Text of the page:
Another 15 percent of those asked worry the federal government violates too many freedoms and civil liberties in its policies and legislative agenda, whilst 13 percent view the government as a threat to the Second Amendment.
Six percent also worry about losing freedom of speech, and the same percentage of people asked fear the federal government will take away freedom of religion – perhaps given the recent US Supreme Court ruling in favour of same-sex marriage.
6. How economic gloom is shaping White House race (via Washington Examiner)
~ This article discusses that the growing rise in popularity of 2016 campaigns such as that of Bernie Sanders and Donald Trump is hardly surprising. The US electorate are connecting to ‘Feel the Bern’ and ‘Make America Great Again’ slogans because of the positivity such slogans inspire, and because of the pessimism the electorate feel regarding the direction of the US.
The article mentions how the American electorate haven’t felt optimistic about the direction of their country for at least seven years, which is an unprecedented consecutive streak. Hence the popularity of Sanders and Trump – when such pessimism is combined to fears for the future and children and the growing belief that the federal government is not listening, the electorate will turn to campaigns which promise drastic change.
David Winston, a Republican pollster who is not affiliated with any of the 2016 contenders, undertook a survey of 1,000 registered voters nationally in both this past August, and in February of 2013. They were asked the following: “In thinking about the role of people like you in the political and public policy discourse about issues, do you think your voice is heard effectively?”
In August, only 28 percent answered in the affirmative, whilst 71 percent said no. The results were virtually identical to those in Winston’s 2013 poll.
Furthermore, according to recent Gallup research, 75 percent of American adults perceived government corruption as widespread, up from 66 percent in 2009. It is not just the politicians people are unhappy with – it is the political institutions which they serve, too.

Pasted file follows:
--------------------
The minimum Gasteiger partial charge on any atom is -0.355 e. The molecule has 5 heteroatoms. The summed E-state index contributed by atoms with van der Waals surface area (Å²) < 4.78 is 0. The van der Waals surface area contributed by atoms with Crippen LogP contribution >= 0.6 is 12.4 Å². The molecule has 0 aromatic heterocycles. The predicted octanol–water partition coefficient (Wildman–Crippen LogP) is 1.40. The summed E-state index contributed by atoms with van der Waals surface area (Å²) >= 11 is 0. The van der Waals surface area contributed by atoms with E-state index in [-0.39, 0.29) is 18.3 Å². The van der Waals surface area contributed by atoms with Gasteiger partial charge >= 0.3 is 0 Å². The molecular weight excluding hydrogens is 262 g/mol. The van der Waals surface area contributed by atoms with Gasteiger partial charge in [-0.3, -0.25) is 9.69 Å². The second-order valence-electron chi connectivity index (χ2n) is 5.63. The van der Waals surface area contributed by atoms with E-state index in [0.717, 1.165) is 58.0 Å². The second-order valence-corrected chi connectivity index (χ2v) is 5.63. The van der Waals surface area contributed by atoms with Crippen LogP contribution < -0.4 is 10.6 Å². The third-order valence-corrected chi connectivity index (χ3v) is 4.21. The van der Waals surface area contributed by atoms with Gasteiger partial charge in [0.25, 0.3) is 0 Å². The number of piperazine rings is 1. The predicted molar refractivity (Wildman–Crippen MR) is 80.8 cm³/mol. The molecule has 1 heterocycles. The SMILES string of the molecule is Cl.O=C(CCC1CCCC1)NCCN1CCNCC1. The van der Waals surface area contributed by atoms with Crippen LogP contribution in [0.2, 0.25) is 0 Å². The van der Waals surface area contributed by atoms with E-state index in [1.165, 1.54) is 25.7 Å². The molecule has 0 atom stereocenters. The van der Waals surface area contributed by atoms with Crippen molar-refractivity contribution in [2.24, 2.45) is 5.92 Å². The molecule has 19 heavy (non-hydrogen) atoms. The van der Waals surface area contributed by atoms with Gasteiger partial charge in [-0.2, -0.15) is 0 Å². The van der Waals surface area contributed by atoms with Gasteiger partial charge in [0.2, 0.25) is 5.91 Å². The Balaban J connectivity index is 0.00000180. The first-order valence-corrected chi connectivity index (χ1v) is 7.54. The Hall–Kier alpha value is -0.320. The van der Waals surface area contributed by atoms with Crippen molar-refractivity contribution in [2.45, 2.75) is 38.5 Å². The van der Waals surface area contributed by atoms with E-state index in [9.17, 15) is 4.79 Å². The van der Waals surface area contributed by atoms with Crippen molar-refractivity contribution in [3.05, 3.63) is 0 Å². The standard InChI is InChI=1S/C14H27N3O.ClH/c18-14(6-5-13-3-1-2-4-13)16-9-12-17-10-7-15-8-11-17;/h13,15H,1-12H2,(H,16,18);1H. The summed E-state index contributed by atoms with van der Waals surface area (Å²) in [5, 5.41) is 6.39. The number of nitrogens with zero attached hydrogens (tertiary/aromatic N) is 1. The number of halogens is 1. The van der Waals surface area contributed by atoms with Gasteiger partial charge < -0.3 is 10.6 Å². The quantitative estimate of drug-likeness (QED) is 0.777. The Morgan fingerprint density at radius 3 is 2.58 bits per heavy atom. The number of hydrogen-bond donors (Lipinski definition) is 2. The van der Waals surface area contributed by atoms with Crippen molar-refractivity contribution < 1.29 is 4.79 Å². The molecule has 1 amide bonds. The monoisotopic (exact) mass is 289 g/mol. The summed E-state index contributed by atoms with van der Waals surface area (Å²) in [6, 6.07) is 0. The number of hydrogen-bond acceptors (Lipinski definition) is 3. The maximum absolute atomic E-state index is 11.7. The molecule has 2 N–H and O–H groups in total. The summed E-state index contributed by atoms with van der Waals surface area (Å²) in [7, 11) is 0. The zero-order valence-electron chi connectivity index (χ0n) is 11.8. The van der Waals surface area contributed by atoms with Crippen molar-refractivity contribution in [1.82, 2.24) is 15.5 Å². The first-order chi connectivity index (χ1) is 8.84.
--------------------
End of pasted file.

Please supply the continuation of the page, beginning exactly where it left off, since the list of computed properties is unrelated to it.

All of this negativity has helped Sanders and Trump connect to those in electorate who think negatively because they, more so than the other candidates in their respective primaries, have acknowledged it and given voice to it.
7. Hillary Clinton is now viewed unfavourably — in New York (via The Washington Post)
~ This is the news that Hillary Clinton would win the state of New York if the Democratic primary were to be held tomorrow. She leads Vice President Biden, a potential challenger, in the state by 21 points, and Sanders by about the same margin. However, what makes for interesting reading is that of her polling figures in that state.
Despite her having represented the state in the Senate for nearly a decade, her favourability in the state has mirrored her favourability nationally, i.e. rather shaky and in decline. In April of this year, Clinton’s net favourability in New York state was plus-20. In the new poll, it stands at around negative-five. That’s quite the decline.
Whilst Democrats view her favourably, albeit with a slight decline, the drop can be attributed to a decline in positive views from Republicans and independents. Whilst you would expect the drop from the former, the latter’s sheer decline must be disconcerting for Clinton’s campaign staff. In the April poll, independents were split on Clinton, viewing her neither positively nor negatively. In the new poll, she is now some 33 points down in their eyes.
Intriguingly, New York’s other front-running candidate for the Presidency is one Donald Trump. His own trajectory has been the reverse of Clinton’s in the state, which reflects his national trend. What must cause a twinge of concern for Clinton is that Trump, for all his controversial comments, is actually viewed more favourably by Democrats in New York state than Clinton is by Republicans. He is also viewed more favourably than Clinton by independents.
This polling comes as there is a suggestion that Clinton may not find the female vote as easy to take as her campaign staff may otherwise expect.